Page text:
Churches must help rally marginalized voters to reverse America’s political and moral decline, activist Bishop William J. Barber II said during the Alliance of Baptists’ online fall gathering Oct. 10.
“Galvanizing poor and low-income voters isn’t an act of charity, it is in fact what can save this democracy and our nation from falling further into crisis,” said Barber, co-chair of the Poor People’s Campaign and president and senior lecturer at Repairers of the Breach.
The North Carolina pastor and author is a powerful presence in the nation’s social and racial justice movements and a steady presence in pulpits and at civil disobedience gatherings.
Nancy Petty, pastor at Pullen Memorial Baptist Church in Raleigh, N.C., introduced Barber as “my pastor, my friend, my jail mate and, I believe, this nation’s leading prophetic voice.”
In a nearly 50-minute address to members of the Alliance, Barber weaved between keynote address and fiery sermon. He fused polling data and biblical imagery to argue that disenfranchised voters — if registered, motivated and supported — have the numerical and prophetic standing to dramatically influence elections.
“Poor and low-wealth people hold the power … to transform elections from governors’ races to senate races to the White House,” he said.
People of faith must convince those oppressed by poverty and racism that they can exercise this influence at the ballot box, Barber said, but to do that, churches themselves must be reminded of their calling to seek justice and to have faith in the possibility of change they can help bring about.
“If we know who we are, we cannot shrink back now,” he said, referencing a verse from Hebrews 10 that punctuated his entire address. “Nothing would be more tragic than for us to turn back now.”
“The voice of God could be the vote of God. Voting is indeed power unleashed.”
There are divine connections between faith and voting, Barber said. He explained that rabbi friends have recently reminded him that the words for “voice” and “vote” are the same in Hebrew. “The voice of God could be the vote of God. Voting is indeed power unleashed.”
Conversely, voter suppression efforts are acts of “sin” because they deny the humanity and citizenship inherent in voter status, he said. “That suppression is suggesting that you are not a person. That suppression is saying that someone has the right to diminish the imago dei in all of us. Voter suppression is idolatry, is a form of political self-worship.”
‘It’s not the waking, it’s the rising’
This places voting, and even voter suppression, on a theological plane, he added. “The church cannot be quiet on that matter because to suppress our vote is political sin.”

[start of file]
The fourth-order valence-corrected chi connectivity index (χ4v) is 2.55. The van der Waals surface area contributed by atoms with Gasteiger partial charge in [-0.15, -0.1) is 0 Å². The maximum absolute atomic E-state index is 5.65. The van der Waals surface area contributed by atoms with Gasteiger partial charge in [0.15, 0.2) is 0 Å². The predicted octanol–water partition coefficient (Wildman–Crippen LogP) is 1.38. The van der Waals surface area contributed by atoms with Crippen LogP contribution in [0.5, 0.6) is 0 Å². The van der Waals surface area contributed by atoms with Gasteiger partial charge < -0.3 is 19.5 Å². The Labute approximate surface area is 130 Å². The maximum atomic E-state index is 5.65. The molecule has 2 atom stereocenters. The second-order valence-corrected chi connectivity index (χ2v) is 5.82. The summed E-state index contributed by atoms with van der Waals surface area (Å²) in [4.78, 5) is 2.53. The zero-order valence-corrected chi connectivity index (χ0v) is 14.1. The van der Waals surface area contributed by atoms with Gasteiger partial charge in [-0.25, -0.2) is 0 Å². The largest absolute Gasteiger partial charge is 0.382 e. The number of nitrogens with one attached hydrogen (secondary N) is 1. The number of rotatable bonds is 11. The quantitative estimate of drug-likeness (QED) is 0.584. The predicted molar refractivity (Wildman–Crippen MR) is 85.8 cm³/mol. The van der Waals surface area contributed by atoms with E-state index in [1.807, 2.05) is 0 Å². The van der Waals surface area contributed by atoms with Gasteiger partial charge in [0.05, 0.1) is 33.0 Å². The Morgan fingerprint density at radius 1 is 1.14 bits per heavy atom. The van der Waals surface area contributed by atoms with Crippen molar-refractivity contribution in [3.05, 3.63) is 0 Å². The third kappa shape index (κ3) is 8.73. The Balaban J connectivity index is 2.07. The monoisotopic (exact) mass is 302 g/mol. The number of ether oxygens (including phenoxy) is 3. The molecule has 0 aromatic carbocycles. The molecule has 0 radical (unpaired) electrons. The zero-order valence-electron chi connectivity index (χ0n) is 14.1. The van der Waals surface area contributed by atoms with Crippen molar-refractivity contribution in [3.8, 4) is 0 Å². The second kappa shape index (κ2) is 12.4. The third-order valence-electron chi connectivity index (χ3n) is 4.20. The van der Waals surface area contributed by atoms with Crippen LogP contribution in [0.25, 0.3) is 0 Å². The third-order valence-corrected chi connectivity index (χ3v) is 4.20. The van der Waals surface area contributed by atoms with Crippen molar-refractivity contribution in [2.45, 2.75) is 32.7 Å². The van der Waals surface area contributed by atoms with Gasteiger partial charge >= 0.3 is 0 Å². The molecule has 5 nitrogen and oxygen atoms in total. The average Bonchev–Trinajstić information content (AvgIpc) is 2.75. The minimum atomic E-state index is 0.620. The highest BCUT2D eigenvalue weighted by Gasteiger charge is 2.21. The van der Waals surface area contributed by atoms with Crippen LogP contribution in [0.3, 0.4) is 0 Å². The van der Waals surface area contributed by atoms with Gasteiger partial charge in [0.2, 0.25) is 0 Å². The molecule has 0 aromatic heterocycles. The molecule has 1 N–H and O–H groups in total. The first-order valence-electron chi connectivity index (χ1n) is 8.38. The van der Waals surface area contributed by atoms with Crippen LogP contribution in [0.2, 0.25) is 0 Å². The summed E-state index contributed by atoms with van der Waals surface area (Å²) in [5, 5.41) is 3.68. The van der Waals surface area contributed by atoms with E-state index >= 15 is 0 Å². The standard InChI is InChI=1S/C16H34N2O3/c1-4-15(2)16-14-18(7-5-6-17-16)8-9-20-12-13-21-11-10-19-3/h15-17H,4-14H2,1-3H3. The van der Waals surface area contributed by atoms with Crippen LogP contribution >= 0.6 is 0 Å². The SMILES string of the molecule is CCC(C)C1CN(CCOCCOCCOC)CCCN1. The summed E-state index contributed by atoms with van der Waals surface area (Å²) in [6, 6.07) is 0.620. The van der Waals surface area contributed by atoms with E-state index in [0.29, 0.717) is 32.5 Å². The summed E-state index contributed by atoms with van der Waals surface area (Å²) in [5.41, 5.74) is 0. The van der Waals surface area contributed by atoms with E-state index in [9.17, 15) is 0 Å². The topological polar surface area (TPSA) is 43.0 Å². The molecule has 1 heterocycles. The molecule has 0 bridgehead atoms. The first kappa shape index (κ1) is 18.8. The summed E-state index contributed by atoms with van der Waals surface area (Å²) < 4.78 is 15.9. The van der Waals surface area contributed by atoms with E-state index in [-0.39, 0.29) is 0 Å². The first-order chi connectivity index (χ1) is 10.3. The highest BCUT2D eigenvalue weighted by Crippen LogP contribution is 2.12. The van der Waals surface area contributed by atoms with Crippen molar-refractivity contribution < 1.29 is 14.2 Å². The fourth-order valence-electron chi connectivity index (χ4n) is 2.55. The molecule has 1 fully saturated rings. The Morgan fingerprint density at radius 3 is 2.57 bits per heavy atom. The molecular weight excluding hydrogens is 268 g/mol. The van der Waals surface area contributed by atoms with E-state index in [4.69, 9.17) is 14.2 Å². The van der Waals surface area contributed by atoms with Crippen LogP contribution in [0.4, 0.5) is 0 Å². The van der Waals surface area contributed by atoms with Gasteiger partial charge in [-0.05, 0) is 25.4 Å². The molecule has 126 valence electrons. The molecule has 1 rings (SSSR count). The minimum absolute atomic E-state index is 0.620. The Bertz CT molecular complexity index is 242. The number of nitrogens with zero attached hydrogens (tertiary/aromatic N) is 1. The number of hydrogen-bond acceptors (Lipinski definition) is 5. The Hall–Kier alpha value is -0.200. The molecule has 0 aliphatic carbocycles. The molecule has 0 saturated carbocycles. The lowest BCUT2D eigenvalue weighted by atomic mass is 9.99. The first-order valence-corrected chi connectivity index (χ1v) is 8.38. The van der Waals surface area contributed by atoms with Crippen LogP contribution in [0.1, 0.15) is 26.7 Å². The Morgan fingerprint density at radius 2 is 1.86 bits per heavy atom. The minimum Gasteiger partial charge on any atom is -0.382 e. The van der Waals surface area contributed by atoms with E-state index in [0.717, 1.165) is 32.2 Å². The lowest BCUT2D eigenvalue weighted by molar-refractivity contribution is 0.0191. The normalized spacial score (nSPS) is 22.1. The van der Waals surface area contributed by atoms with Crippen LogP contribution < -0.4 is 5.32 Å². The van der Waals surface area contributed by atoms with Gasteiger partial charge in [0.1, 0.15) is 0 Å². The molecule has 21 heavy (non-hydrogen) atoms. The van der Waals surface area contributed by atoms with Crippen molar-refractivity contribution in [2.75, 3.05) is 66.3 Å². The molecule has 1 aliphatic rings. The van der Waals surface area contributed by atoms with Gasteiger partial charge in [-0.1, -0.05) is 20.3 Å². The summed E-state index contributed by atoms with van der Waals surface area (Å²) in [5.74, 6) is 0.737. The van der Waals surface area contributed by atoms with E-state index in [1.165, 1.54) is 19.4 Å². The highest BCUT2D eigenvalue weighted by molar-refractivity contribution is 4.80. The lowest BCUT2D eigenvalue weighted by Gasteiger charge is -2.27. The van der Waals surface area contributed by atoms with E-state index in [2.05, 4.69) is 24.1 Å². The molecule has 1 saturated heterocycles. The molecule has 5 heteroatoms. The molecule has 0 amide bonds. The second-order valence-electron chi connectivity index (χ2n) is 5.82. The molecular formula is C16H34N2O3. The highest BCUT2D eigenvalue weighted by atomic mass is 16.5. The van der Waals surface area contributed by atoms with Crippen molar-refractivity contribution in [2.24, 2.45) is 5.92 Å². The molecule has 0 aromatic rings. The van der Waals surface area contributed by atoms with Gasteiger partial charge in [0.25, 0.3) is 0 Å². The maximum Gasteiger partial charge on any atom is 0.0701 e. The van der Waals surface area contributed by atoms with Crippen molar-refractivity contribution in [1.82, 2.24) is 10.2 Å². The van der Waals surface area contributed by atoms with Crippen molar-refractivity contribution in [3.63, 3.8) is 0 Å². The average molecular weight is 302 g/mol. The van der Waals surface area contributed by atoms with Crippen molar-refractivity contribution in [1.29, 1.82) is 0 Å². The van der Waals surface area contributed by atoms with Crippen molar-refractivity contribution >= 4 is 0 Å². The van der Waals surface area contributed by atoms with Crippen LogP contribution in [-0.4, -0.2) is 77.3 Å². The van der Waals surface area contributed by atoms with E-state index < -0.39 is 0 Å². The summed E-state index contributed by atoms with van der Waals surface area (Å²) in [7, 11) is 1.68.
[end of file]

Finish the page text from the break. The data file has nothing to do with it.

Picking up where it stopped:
“The only reason politicians seek to suppress the vote is because they know what we sometimes do not know: that we have the power.”
But there is a positive message to be taken from voter suppression efforts, Barber said. “The only reason politicians seek to suppress the vote is because they know what we sometimes do not know: that we have the power. They know we have the power. The question is, do we know?”
But knowing is not enough. It must be followed with action, he said. “It’s not the waking, it’s the rising.”
The rising includes the church’s involvement in educating, organizing, mobilizing and registering people for this movement, he said, declaring it is the role of prophetic movements “to break us free from all the false narratives that we have tended to give our allegiance to so we can have a deeper prophetic imagination.”
Engagement also includes perceiving violence as more than physical, he continued, citing Coretta Scott King, who said preventing access to education, suppressing wages, denying health care and robbing people of their culture are more common forms of violence than police brutality.
“And then she said: an apathetic attitude that refuses to address these other forms of violence also is, in itself, violence,” Barber said. “We can’t be among those who know something is wrong but don’t engage.
“Sometimes you can go to church and never hear a message about the poor, about the stranger, about the immigrant, about the homeless, even though that’s the dominant theme of Scripture. And yet, that’s where the power is.”
‘Stop believing the hype’
The justice movement is also about numbers, Barber said, cautioning against despairing over voter surveys that feature only actual or likely voters.
Those polls often exclude people who cannot get off work to vote, do not have communities to help them register or get to polling places, and feel turned off because their issues are not discussed by parties and candidates, he said. “We have to be clear that the numbers we see are not the numbers that are possible.”
In search of the possible, the Poor People’s Campaign commissioned a study this year titled “Unleashing the Power of Poor and Low-Income Americans: Changing the Political Landscape.”
Reading from portions of the report, Barber said 100 million eligible voters did not participate in the 2016 general election, while only 29 million of 64 million poor and low-wealth voters cast ballots that year.
Given that Donald Trump won the presidency on Electoral College votes instead of the popular vote, it becomes clear that there were enough potential voters to change that outcome, he said.
But don’t blame the president, Barber said. “The worst thing you can do is say this is just about Trump.” The issues are much deeper, and the politically, economically and racially oppressed need allies to inspire them, he added.
“Stop believing the hype about the political races in our country. We need to organize people so our power can be unleashed.”